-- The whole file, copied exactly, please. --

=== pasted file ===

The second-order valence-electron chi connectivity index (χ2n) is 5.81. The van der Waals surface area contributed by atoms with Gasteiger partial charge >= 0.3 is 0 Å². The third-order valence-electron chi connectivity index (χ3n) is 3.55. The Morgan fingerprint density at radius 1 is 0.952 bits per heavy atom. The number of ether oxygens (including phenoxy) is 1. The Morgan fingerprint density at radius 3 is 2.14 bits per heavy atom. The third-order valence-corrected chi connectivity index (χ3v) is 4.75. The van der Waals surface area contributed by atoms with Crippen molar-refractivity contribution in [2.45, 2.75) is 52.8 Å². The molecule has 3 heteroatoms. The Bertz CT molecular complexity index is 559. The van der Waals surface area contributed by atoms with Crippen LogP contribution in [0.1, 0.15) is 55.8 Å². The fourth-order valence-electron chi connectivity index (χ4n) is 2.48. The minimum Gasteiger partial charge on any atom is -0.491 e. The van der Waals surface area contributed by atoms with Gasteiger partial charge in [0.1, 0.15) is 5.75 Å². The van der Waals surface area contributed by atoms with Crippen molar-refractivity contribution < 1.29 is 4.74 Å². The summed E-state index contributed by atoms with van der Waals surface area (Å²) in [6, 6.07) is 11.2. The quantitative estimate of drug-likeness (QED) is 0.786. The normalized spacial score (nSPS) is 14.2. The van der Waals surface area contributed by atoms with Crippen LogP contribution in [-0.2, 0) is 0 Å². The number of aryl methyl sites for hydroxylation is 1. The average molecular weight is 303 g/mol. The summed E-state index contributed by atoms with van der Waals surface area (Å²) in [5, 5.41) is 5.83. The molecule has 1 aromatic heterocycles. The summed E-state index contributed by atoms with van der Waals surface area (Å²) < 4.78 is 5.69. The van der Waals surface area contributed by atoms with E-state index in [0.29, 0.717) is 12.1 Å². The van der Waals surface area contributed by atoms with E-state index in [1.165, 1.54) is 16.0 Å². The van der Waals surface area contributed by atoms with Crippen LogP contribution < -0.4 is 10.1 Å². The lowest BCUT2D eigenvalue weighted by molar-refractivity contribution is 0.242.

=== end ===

The second-order valence-electron chi connectivity index (χ2n) is 5.81. The van der Waals surface area contributed by atoms with Gasteiger partial charge >= 0.3 is 0 Å². The third-order valence-electron chi connectivity index (χ3n) is 3.55. The Morgan fingerprint density at radius 1 is 0.952 bits per heavy atom. The number of ether oxygens (including phenoxy) is 1. The Morgan fingerprint density at radius 3 is 2.14 bits per heavy atom. The third-order valence-corrected chi connectivity index (χ3v) is 4.75. The van der Waals surface area contributed by atoms with Crippen molar-refractivity contribution in [2.45, 2.75) is 52.8 Å². The molecule has 3 heteroatoms. The Bertz CT molecular complexity index is 559. The van der Waals surface area contributed by atoms with Crippen LogP contribution in [0.1, 0.15) is 55.8 Å². The fourth-order valence-electron chi connectivity index (χ4n) is 2.48. The minimum Gasteiger partial charge on any atom is -0.491 e. The van der Waals surface area contributed by atoms with Gasteiger partial charge in [0.1, 0.15) is 5.75 Å². The van der Waals surface area contributed by atoms with Crippen molar-refractivity contribution < 1.29 is 4.74 Å². The summed E-state index contributed by atoms with van der Waals surface area (Å²) in [6, 6.07) is 11.2. The quantitative estimate of drug-likeness (QED) is 0.786. The normalized spacial score (nSPS) is 14.2. The van der Waals surface area contributed by atoms with Crippen LogP contribution in [-0.2, 0) is 0 Å². The number of aryl methyl sites for hydroxylation is 1. The average molecular weight is 303 g/mol. The summed E-state index contributed by atoms with van der Waals surface area (Å²) in [5, 5.41) is 5.83. The molecule has 1 aromatic heterocycles. The summed E-state index contributed by atoms with van der Waals surface area (Å²) < 4.78 is 5.69. The van der Waals surface area contributed by atoms with E-state index in [0.29, 0.717) is 12.1 Å². The van der Waals surface area contributed by atoms with E-state index in [1.165, 1.54) is 16.0 Å². The van der Waals surface area contributed by atoms with Crippen LogP contribution < -0.4 is 10.1 Å². The lowest BCUT2D eigenvalue weighted by molar-refractivity contribution is 0.242.